For more crisp and insightful business and economic news, subscribe to The Daily Upside newsletter. It's completely free and we guarantee you'll learn something new every day.
They're lumbering, stumbling, and hooked up to life support. They are, as some economists have dubbed them, "Zombie Firms." Think American Airlines and Carnival Cruises -- massive companies propped up by big-time name recognition and a friendly lending environment.
But with monetary policy tightening, and establishing a line of credit harder than ever, the bill may soon be coming due for some 600 zombie companies struggling to pay off the interest on pandemic-era loans.
Night of the Living Debt
Roughly one-fifth of the 3,000 largest publicly traded companies in the US are failing to earn enough cash to cover interest expenses, according to Bloomberg, which gives them the unsavory zombie firm status. That can be a sustainable state of existence in normal times, when rates are low and companies can simply roll over their debts. And historic government efforts to boost private sector liquidity granted zombie companies months, if not years, worth of debt financing.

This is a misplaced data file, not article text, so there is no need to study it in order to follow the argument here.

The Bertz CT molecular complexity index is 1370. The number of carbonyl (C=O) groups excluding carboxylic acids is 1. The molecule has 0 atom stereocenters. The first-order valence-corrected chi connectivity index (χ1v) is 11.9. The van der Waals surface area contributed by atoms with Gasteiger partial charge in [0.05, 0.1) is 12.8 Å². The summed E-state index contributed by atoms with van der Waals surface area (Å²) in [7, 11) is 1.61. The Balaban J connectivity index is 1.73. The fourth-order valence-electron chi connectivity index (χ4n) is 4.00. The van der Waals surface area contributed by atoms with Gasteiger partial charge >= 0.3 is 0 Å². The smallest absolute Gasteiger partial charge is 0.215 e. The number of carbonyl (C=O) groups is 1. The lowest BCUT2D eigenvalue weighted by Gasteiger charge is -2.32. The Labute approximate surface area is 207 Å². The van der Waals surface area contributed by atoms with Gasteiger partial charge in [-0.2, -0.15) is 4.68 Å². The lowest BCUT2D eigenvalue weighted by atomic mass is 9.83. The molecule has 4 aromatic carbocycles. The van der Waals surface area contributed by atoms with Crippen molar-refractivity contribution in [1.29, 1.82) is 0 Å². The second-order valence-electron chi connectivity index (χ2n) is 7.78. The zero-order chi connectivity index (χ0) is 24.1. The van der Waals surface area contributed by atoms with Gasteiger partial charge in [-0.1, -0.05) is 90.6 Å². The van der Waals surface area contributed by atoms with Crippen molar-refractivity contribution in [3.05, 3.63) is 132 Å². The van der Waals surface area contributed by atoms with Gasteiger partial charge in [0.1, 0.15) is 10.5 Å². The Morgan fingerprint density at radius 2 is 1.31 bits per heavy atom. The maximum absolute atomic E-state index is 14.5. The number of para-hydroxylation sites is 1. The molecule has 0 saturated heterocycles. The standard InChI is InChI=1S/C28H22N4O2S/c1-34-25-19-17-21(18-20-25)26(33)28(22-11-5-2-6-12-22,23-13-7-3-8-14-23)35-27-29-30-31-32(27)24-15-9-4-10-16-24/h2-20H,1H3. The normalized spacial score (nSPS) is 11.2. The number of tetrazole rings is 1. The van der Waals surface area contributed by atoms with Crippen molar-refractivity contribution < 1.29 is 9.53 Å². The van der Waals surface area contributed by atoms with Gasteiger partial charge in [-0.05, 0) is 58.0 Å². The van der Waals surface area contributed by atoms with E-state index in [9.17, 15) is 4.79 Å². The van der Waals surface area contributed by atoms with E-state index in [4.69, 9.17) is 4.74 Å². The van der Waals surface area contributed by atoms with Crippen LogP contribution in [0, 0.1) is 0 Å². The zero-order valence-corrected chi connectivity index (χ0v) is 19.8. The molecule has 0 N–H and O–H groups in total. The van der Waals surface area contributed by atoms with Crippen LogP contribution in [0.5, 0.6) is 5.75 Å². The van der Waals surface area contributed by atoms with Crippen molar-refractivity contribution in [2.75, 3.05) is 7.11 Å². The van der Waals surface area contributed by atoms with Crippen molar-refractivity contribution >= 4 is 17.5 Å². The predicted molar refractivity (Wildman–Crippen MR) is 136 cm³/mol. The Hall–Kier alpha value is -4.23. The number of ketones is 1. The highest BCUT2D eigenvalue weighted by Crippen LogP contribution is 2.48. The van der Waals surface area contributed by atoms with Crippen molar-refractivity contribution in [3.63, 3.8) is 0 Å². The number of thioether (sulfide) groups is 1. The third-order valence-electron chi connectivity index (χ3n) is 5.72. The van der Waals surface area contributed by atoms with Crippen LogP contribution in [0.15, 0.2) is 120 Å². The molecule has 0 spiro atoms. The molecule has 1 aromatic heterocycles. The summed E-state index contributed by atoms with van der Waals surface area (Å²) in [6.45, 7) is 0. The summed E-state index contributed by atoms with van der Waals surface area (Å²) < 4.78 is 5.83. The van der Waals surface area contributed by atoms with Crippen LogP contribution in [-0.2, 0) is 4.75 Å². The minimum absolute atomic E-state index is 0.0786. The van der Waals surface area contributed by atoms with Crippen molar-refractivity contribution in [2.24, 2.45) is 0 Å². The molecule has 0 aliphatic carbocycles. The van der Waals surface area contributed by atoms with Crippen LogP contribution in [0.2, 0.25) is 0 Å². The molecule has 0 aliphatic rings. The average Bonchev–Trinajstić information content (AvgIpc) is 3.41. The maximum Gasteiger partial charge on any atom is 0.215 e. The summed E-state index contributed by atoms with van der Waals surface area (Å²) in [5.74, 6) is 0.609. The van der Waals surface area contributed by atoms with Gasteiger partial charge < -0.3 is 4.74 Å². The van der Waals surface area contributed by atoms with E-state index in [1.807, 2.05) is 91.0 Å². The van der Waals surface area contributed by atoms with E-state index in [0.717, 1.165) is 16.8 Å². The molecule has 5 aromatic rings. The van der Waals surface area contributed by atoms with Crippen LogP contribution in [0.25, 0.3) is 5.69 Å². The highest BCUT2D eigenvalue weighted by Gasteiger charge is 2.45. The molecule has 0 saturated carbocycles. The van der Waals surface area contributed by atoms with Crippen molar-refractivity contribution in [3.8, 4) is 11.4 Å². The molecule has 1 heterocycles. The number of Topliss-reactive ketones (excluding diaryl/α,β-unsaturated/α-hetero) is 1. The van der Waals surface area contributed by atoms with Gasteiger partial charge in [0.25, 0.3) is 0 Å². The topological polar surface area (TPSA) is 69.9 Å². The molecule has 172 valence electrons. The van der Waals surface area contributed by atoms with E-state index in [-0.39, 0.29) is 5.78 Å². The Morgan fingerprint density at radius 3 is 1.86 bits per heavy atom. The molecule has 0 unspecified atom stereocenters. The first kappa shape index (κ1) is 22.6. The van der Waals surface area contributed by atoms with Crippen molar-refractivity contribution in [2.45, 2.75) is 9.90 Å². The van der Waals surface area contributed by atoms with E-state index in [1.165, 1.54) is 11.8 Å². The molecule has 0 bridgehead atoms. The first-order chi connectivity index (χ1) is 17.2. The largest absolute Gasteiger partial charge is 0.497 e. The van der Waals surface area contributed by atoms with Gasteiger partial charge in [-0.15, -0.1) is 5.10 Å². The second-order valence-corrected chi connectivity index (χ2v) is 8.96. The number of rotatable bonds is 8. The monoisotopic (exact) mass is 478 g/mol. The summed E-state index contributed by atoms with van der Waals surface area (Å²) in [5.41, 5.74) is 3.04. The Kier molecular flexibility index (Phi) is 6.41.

But soaring inflation coupled with rising interest rates may be enough to push a wave of companies from undead to dead dead:
- US corporate profits dropped the most in roughly two years in Q12022, and about 620 companies saw earnings fall short of interest payments in the past year -- well above pre-pandemic 2019 levels -- according to Bloomberg.
- Securing loans is now a tall task: Junk-rated companies, as denoted by S&P Global Ratings and Moody's Investors Service, have only borrowed $56 billion in the bond market so far this year, down 75% year-over-year; May saw new loan starts of under $6 billion, a massive dropoff from January's $80 billion, according to Bloomberg.
A Zombie Cure? Even if an uptick of bankruptcies occurs, it may be imprudent to expect a government bailout. "Unless we have another full-blown financial crisis, I don't think the Fed's capacity to bail out is necessarily that high," NYU Stern Business School professor and former Reserve Bank of India official Viral Acharya told Bloomberg. "Especially when they are explicitly saying they want to reduce demand. How is that consistent with keeping these firms alive?"
The views and opinions expressed herein are the views and opinions of the author and do not necessarily reflect those of Nasdaq, Inc.